My YouTube playlist for Colonial American Sign Company.Read More
This summer has proven to be yet another enjoyable chapter in the novel that is my life. While I certainly found time to relish special moments with my family, the clarion call to create signs for my loyal customers was certainly strong. As I look ahead, the fall season appears to be very promising - undoubtedly full of new opportunities to work with both my loyal customer base and anyone else desiring to own one of my hand-painted signs. Establishing the acquaintance of new customers has always been a part of my business that I hold very dear to my heart. Each client becomes yet another treasured page in my story.
Well, here is something new. I have finally decided to create a slightly different aspect to my offerings. While I certainly have no intention of altering the manner in which I hand-paint each of my wooden signs, I intend to address what has been both a silent ambition maintained throughout the past decade as well as an intermittent request initiated by several customers throughout my tavern-sign-reproduction journey. Yes, I am now offering small edition fine art giclee prints of a select number of my tavern signs.
Practically speaking, some of you do not need to own a large wooden sign. Furthermore, many of us do not have the wall space required for some of my signs. In each of our houses, we know that there exists that prominent, yet modest, sliver of wall space that screams for attention; yet, nothing truly seems to fulfill its demand. The good news is that maybe - just maybe - one of my modestly-scaled prints would solve this home decor hurdle.
I have priced the prints to a very modest margin and feel that, given the upcoming holidays, my customers will find them to be desirable for family gifts. My plan is to feature a rotation of prints as time goes on. As this kicks off, I will hand select approximately 5 images for a period of time. As the season transitions, I will switch these out and replace the offerings with 5 fresh choices.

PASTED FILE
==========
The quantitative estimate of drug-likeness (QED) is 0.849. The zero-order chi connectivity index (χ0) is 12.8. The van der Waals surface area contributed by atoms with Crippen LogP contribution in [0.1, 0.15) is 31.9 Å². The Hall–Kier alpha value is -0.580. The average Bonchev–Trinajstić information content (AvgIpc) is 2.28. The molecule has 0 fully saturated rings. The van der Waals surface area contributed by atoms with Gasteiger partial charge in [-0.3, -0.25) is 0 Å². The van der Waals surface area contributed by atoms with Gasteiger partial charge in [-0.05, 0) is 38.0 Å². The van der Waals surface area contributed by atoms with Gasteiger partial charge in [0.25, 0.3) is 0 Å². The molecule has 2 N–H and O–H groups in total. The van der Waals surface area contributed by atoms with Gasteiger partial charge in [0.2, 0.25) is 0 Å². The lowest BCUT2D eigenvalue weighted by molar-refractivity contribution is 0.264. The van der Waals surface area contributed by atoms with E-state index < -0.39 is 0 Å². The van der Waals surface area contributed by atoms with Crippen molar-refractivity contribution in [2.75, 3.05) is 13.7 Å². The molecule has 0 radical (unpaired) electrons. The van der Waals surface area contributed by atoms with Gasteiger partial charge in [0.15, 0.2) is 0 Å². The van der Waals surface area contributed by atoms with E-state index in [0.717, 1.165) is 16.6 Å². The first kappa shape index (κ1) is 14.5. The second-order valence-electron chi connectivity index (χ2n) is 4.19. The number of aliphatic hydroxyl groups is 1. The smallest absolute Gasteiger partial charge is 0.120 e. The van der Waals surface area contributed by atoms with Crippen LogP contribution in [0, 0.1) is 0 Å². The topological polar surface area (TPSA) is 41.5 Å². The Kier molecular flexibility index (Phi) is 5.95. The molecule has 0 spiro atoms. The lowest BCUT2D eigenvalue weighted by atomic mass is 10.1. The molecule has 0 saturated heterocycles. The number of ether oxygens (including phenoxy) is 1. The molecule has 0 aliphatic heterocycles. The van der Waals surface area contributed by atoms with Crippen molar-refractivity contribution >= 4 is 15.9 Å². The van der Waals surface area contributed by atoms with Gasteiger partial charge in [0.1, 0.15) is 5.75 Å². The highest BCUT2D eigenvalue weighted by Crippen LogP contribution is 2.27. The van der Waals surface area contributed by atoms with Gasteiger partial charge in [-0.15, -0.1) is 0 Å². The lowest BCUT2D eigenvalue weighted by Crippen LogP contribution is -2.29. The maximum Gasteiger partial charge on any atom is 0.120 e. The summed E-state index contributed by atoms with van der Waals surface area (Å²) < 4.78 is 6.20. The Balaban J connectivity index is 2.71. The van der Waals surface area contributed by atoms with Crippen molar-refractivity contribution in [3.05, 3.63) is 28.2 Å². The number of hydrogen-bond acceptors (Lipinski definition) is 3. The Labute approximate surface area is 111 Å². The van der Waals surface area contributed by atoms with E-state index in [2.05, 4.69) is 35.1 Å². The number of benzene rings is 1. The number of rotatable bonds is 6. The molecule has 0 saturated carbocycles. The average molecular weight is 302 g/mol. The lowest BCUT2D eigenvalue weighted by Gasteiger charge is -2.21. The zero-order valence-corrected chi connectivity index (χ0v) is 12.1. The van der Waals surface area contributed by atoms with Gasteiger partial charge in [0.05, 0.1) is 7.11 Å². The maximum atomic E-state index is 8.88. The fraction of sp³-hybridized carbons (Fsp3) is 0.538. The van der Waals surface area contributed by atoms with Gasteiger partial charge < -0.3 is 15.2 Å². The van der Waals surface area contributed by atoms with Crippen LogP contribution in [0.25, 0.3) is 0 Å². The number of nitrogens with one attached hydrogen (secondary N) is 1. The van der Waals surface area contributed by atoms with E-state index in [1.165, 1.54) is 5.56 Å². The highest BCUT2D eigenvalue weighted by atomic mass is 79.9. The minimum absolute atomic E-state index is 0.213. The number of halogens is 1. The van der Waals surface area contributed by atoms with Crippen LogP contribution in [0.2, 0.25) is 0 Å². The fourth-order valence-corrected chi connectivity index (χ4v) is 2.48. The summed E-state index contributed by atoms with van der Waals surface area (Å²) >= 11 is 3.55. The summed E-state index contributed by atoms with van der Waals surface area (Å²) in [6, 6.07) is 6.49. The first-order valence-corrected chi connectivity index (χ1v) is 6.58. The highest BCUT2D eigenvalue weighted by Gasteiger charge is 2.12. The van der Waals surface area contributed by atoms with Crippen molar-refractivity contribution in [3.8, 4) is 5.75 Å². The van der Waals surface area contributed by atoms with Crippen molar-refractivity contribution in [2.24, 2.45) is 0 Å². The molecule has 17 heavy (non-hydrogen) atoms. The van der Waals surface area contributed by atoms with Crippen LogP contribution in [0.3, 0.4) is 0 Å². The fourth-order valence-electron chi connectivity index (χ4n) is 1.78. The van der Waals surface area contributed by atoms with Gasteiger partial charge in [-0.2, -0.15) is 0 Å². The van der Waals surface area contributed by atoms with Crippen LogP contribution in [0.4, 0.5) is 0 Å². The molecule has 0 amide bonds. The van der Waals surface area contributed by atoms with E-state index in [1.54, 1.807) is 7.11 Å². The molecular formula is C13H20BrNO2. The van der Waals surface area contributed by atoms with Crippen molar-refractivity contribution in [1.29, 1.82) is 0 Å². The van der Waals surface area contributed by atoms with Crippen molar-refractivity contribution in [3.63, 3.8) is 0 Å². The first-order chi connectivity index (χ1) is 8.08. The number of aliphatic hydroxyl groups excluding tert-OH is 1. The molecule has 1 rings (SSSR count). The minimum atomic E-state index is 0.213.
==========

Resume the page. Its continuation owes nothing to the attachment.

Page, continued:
Check out the initial print collection here and feel free to comment or email me with any questions. I would love to hear from you as well, in terms of your thoughts on my decision to offer my work in the way of fine art prints. Just to reiterate, in no way do I intend on replacing or undermining the true nature of my business with these prints... Nothing comes close to rivaling the unique qualities offered by the 'real deal' - a physical hand-painted wooden sign, full of character, patina and texture. However, I do hope that my prints will satisfy a worthy niche that certainly exists in the world of those great people who possess a passion for historic tavern signage.
Tavern Signs are in demand!
Summer is here
Well, we are now fully immersed in the month of June, with the Independence Day close in our sights. In effort to provide a mere update, I will provide you with some pictures of my most recent signboard reproduction - this one being the faithful old lion that Arah Phelps decided would best reflect his tavern's character, many years ago.
Follow either of the following links to learn more about the history of the original sign:
More pictures of this sign
Here are some further pictures of this sign, as one picture can hardly convey the sheer brute gravity that this embodies, when viewed in person. The molding used was custom made, of course. But, when I milled the wood for this sign, I chose to mirror the decorative profile for both the front and reverse side. Although this sign (as are most all of my orders) is a single-sided reproduction, the original signboard would have sported both of its surfaces with equal visibility. The original signboard's reverse (side 2) contains an equally mighty eagle and would have been displayed in a manner conducive to equal visibility from either side [see visuals below].
I am going to attempt to insert a short video (below). If all goes well, you will be able to click it and view some footage of me trying to capture more than what I feel one picture frame is capable. Nothing beats viewing any work of art in person, but maybe this will help bridge the gap in the meantime.
Here (below), you can see the reverse of this signboard. The planks have originally been connected by domino joints. Although is was not entirely necessary, the reverse perimeter has been reinforced with wooden strips. This did allow for additional surface area for attaching the perimeter molding and also provided a nice structure on which the hanging hardware could be secured.
For those of you who may be considering a custom order, I recommend that you touch base with me asap; I am looking down the pike and can see that I will be extremely busy in the upcoming months. Feel free to browse the "available now" signs, as these are ready for immediate dispatch.